Nearly 200 countries pledged to cut carbon emissions from commercial aviation on Friday, marking the global community’s most ambitious pledge to regulate international air travel’s contributions to climate change.

The International Civil Aviation Organization, a United Nations agency known by the abbreviation ICAO that represents 193 member states, announced the new goal at the conclusion of its triennial summit in Montreal, Canada. The result of almost a decade of negotiations, the non-binding target that the agency called a “long-term aspirational goal” asks countries to reach net-zero emissions from cross-border air travel by 2050. 

The pledge fills a major hole left by the 2015 climate summit that resulted in the Paris Agreement, where signatory countries pledged to reduce emissions within their own borders but stopped short of tackling emissions created by cross-border travel. In remarks at the ICAO assembly last week, U.S. Secretary of Transportation Pete Buttigieg called the deal “a compromise but also a strong commitment.”

Some climate experts were less enthusiastic. 

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“This is not aviation’s Paris Agreement moment,” said Jo Dardenne, the aviation director at the Belgian nonprofit Transportation & Environment, in a press release. “Let’s not pretend that a non-binding goal will get aviation down to zero [emissions].”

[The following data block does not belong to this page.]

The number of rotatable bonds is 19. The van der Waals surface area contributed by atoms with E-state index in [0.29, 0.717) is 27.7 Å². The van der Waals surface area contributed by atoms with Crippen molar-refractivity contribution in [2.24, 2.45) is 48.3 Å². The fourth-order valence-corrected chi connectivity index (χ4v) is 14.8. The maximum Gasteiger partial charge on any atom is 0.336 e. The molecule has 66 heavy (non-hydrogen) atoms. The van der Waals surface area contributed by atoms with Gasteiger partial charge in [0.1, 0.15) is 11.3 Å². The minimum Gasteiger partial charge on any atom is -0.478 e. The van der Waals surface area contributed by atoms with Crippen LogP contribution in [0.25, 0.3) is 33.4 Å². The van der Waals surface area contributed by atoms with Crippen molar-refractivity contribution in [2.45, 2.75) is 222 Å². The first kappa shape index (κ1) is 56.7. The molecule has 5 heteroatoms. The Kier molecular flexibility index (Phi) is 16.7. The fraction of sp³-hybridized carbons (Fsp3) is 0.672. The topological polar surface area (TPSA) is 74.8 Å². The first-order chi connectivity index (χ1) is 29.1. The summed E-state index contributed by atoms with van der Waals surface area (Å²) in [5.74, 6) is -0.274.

Air travel accounts for between 2 and 3 percent of all global carbon emissions, and it’s trending in the wrong direction. Worldwide air traffic almost doubled between 2010 and 2020, with the COVID-19 pandemic causing only the briefest dent in industry growth. Aviation emissions are driven primarily by a small group of frequent flyers in developed countries — around 1 percent of all travelers account for around half of commercial aviation’s carbon emissions — but most future air traffic growth is expected to come from the developing world, where flying demand will likely skyrocket over the coming decades as incomes rise.

This lopsided dynamic has heavily influenced the yearslong negotiations over ICAO standards. Wealthy countries like Europe and the United States, which account for the vast majority of historical aviation emissions and have the most capital to fund a green transition, have pushed for the steepest reductions in carbon emissions. Developing countries like India, meanwhile, have sought a longer glide path toward net zero, since their aviation sectors are just now getting off the ground. These countries have also pushed developed nations for financial support as they transition toward sustainable aviation. The non-binding 2050 target represented a compromise between those two positions; previous agreements had only promised “carbon-neutral growth” from 2020 onward.

Decarbonizing aviation without compromising expectations for modern air travel is one of renewable energy’s thorniest technical problems. Many hopes are pinned on “sustainable aviation fuel,” a catchall term for alternative fuels that are less polluting than standard jet diesel. Major airline companies like JetBlue and Delta have pumped millions of dollars into developing such fuels from cooking oil and food waste over the past few years, and governments are seeking to subsidize them as well: The Inflation Reduction Act recently signed into law by President Joe Biden, for instance, contains tax credits for manufacturing such fuels.